The reason for the rule very clearly appears to be that if the instrument were treated as payable to order, its indorsement and transfer by the maker, who is not named as payee, would not pass title to the instrument, and the transferee would get no rights on the instrument. Thus the maker by transferring the note would be perpetrating a fraud upon the transferee. To avoid this result the instrument is treated as payable to bearer. If the maker supposed that the name in the note designated a particular individual, and intended it to be payable to the person whom he supposed he had designated, but in fact the name did not designate any particular individual, the note is not payable to bearer, and the maker is not liable on the note, if it is negotiated. For example, in Minet v. Gibson (76), Livesey & Co. drew a bill of exchange on defendant payable to “J. White.” The defendant accepted the bill. “J. White" was not intended to designate any person, and this was known to the defendants. Livesey & Co. then indorsed the bill to the plaintiffs. It was held that the defendants were liable on the bill. It was no defense that
(76) 3 Term Rep. 481.
the bill had not been indorsed by"J. White," because the acceptor knew that “J. White" was, as the N. I. L. says, “a fictitious or non-existing person.” In Shipman v. Bank (77) the plaintiff's clerk prepared checks payable to a name which was not intended by the clerk to designate any person, but the plaintiff when he signed them supposed there was a person designated by the name. The clerk indorsed the name on the checks and they were paid by the defendant bank out of plaintiff's account. It was held that the plaintiff could recover the amount of the checks from the bank. The plaintiff did not know that the payee “was a fictitious or non-existing person.”
§ 34. Alternative payees. Before the enactment of the Negotiable Instruments Law it was held that an instrument payable to “A or B, or order” was not a bill or note, an uncertainty as to the payee existing because of the option of the maker or acceptor to pay either one or the other. But the N. I. L. provides that a bill or note may be payable to“One or some of several payees” (78). Of course, there would be no objection to an instrument payable to several jointly, as to A, B, and C, because here the payee of the obligation is the group as a unit (79).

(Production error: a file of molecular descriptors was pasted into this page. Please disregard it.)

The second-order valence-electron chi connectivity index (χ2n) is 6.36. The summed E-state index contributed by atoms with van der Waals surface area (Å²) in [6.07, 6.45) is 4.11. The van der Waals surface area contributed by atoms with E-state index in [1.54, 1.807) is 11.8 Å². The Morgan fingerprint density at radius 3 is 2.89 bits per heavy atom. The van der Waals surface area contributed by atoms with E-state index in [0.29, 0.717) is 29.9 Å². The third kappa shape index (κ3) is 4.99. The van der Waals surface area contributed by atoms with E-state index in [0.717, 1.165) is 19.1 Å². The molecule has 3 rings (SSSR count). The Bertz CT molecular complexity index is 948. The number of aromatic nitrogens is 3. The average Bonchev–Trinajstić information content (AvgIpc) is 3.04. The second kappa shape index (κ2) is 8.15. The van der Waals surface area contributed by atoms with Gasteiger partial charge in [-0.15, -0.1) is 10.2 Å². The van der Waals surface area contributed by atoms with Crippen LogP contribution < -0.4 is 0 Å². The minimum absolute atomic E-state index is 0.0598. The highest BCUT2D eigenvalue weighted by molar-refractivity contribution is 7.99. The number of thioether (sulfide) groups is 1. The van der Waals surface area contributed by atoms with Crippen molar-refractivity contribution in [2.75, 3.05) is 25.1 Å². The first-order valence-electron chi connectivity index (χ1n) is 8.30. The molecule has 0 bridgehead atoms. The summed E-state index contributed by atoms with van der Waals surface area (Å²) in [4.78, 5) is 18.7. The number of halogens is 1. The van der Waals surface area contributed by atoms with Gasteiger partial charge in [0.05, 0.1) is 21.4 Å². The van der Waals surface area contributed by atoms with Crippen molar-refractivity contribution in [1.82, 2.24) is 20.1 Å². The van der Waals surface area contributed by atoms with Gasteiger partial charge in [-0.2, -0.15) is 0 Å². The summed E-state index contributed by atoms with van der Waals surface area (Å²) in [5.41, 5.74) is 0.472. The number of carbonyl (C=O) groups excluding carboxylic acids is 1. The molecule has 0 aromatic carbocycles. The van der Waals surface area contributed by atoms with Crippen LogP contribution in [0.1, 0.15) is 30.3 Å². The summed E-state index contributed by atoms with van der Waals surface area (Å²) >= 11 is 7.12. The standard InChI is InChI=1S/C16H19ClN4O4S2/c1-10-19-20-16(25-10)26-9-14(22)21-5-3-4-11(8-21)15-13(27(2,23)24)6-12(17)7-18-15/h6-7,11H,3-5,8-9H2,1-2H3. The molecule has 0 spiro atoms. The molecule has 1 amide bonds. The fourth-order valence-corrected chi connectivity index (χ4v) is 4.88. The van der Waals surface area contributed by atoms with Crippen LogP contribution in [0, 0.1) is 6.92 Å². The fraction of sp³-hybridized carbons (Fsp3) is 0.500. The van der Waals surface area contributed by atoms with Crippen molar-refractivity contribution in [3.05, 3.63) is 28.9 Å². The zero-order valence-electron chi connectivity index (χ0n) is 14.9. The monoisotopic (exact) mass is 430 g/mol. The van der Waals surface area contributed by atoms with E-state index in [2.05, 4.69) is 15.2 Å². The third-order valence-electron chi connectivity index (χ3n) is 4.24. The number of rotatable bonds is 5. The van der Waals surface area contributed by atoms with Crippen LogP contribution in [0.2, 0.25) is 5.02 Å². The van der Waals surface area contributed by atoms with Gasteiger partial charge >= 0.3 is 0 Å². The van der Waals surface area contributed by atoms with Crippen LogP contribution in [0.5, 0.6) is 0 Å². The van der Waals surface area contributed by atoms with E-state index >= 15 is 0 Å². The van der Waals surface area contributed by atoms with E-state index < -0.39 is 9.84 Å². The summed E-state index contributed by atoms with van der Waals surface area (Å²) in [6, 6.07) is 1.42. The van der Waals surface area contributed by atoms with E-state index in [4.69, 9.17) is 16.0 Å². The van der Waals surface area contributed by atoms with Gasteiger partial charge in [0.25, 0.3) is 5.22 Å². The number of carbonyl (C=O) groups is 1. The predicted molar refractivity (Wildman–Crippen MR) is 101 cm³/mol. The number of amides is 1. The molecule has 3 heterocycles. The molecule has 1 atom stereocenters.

$ 35. Successive holders of office as payees. An instrument payable to “A, executor of B's estate and his successors, or to “ A, treasurer of the B corporation and his successors" is negotiable. Although it may be uncertain who will be the holder of the office when the instrument becomes payable, there can not be more than one
(77) 126 N. Y. 318.
person at any given time who is payee of the instrument, and the paper describes him with reasonable certainty. Accordingly the N. I. L. (80) provides that a bill or note may be payable to “the holder of an office for the time being.” This sub-section, however, does not apply to instruments payable to the officers of unincorporated associations, for in such associations there are no “offices." In consequence, an instrument payable to “A, treasurer of X Society (unincorporated] or his successors,” must be treated either as payable to A, the words "treasurer," etc., being disregarded, in which event it is a valid negotiable instrument (81); or as payable to whomever happens to be the treasurer at the time of payment, in which event it is uncertain as to payee, and so not a bill or note (82). The former construction seems the more reasonable.
$36. Certainty of parties: Drawee. A bill is an order “addressed by one person to another” (83). “A bill may be addressed to two or more drawees jointly, whether they are partners or not; but not to two or more drawees in the alternative or in succession” (84). “Where the instrument is addressed to a drawee, he must be named or otherwise indicated therein with reasonable certainty" (85).
(80) Sec. 8 (6).